What Actually Is Torture
Since late in President Bush’s second term, the argument has raged over what actually constitutes torture. Now as President Obama and Congress move to close Guantanamo Bay, arguments have become even more energetic. While I did, and still do, hold the position that waterboarding and sleep deprivation are not torture, I didn’t have any facts, and began researching. Here is the evidence I have found:
My first point to consider in the argument is that these government officials knew the stakes. They knew what they were doing would be controversial. I am absolutely positive that those who ordered enhanced interrogation techniques had people pouring over international and national laws trying to find if they could be prosecuted for torturing. They knew, or at least thought they knew, something that those who are crying ‘torture!’ missed.
The first place I thought to check for a definition of torture was the Geneva Convention (no definition). Finding the Geneva Convention relative to the Treatment of Prisoners of War, I quickly discovered that, according to Article 4, terrorists are not Prisoners of War-they don’t carry arms openly, are not easily recognisable, and do not follow international laws-and would not have protection under the Geneva Convention. While this doesn’t prove anything as far as torture; it does expand our options when interrogating terrorists.
After doing more searching, I found the the UN Convention Against Torture and other Cruel, Inhuman, and Degrading Treatment or Punishment. Article 1, Section 1, more clearly defined torture as:
“any act by which severe pain or suffering, whether physical or mental, is intentionally inflicted on a person for such purposes as obtaining from him or a third person information or a confession, punishing him for an act he or a third person has committed or is suspected of having committed, or intimidating or coercing him or a third person, or for any reason based on discrimination of any kind, when such pain or suffering is inflicted by or at the instigation of or with the consent or acquiescence of a public official or other person acting in an official capacity. It does not include pain or suffering arising only from, inherent in or incidental to lawful sanctions.”
The definition defines torture somewhat, but it is still pretty broad. The actual definition of torture is relative to the definition of ‘severe’. The worst part of that definition is that severe can be relative. Using this definition, we come back to the “yes it is/no it isn’t” argument.
The United States signed the UN Convention against torture, but with several ‘reservations, declarations, and understandings’. Part of that more closely defines torture:
“That with reference to Article 1, the United States understands that, in order to constitute torture, an act must be specifically intended to inflict severe physical or mental pain or suffering and that mental pain or suffering refers to prolonged mental harm caused by or resulting from: (1) the intentional infliction or threatened infliction of severe physical pain or suffering; (2) the administration or application, or threatened administration or application, of mind altering substances or other procedures calculated to disrupt profoundly the senses or the personality; (3) the threat of imminent death; or (4) the threat that another person will imminently be subjected to death, severe physical pain or suffering, or the administration or application of mind altering substances or other procedures calculated to disrupt profoundly the senses or personality.”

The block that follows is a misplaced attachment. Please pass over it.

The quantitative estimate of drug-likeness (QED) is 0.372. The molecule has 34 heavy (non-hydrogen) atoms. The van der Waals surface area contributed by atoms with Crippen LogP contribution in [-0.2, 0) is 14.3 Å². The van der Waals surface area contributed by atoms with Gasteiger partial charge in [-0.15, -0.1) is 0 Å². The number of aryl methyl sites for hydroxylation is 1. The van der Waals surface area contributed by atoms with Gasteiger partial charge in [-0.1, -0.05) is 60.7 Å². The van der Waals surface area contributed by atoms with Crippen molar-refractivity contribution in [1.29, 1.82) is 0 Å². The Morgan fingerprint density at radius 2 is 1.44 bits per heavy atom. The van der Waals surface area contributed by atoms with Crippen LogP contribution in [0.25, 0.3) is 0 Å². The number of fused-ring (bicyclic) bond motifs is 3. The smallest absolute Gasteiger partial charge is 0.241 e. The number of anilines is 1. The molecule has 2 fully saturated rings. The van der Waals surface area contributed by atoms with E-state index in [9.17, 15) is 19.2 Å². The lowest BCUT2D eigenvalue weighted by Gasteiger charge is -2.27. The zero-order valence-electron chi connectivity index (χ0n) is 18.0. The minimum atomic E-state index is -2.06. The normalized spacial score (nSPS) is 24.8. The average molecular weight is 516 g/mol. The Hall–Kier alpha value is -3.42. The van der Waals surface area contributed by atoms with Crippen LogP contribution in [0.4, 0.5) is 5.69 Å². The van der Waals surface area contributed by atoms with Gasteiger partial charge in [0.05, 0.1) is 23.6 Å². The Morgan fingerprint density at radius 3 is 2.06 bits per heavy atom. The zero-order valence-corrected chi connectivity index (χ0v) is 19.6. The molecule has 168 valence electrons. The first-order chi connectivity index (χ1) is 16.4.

This defines mental torture, but the physical part is still just “severe” pain.
One other part of the US’s understanding of the UN’s C.A.T. (Convention Against Torture) interests me:
“That with reference to Article 1 of the Convention, the United States understands that “sanctions” includes judicially imposed sanctions and other enforcement actions authorized by United States law or by judicial interpretation of such law. Nonetheless, the United States understands that a State Party could not through its domestic sanctions defeat the object and purpose of the Convention to prohibit torture.”
Doing my best to interpret that and combine it with the last part of Article 1, Section 1, I get: [torture] does not include pain or suffering resulting from United States laws or enforcement actions or Judicial interpretation of those laws or enforcement actions (Probably not relevant to waterboarding, but a good argument for the death penalty).
Using these definitions, I came up with my definition of torture. Torture is any act which intentionally inflicts severe physical pain or severe and/or permanent mental damage, but does not include pain or suffering resulting from United States laws or enforcement actions or Judicial interpretation of those laws or enforcement actions.
Is Waterboarding Torture?:
To decide if waterboarding is torture, it must be compared to the definition of torture. According to a man who was waterboarded by the Japanese during WWII, waterboarding isn’t very painful, and most sources agree. It also causes no lasting harm physically; so to be torture, it must cause long-term mental damage. The government has stated that waterboarding does not leave permanent psychological scars, and has submitted the more than 26,000 US soldiers that have been waterboarded during S.E.R.E. training as evidence. Several reporters and talk show hosts have also been waterboarded, and have not been psychologically scarred from it (I have spent quite a bit of time searching for a report on long-term effects of waterboarding, as far as I can tell, none exist). Waterboarding, therefore, is not torture.
Is Extreme Sleep Deprivation Torture?
This one is a lot easier. It inflicts no pain, and their are no long term psychological effects. Sleep Deprivation is obviously not torture.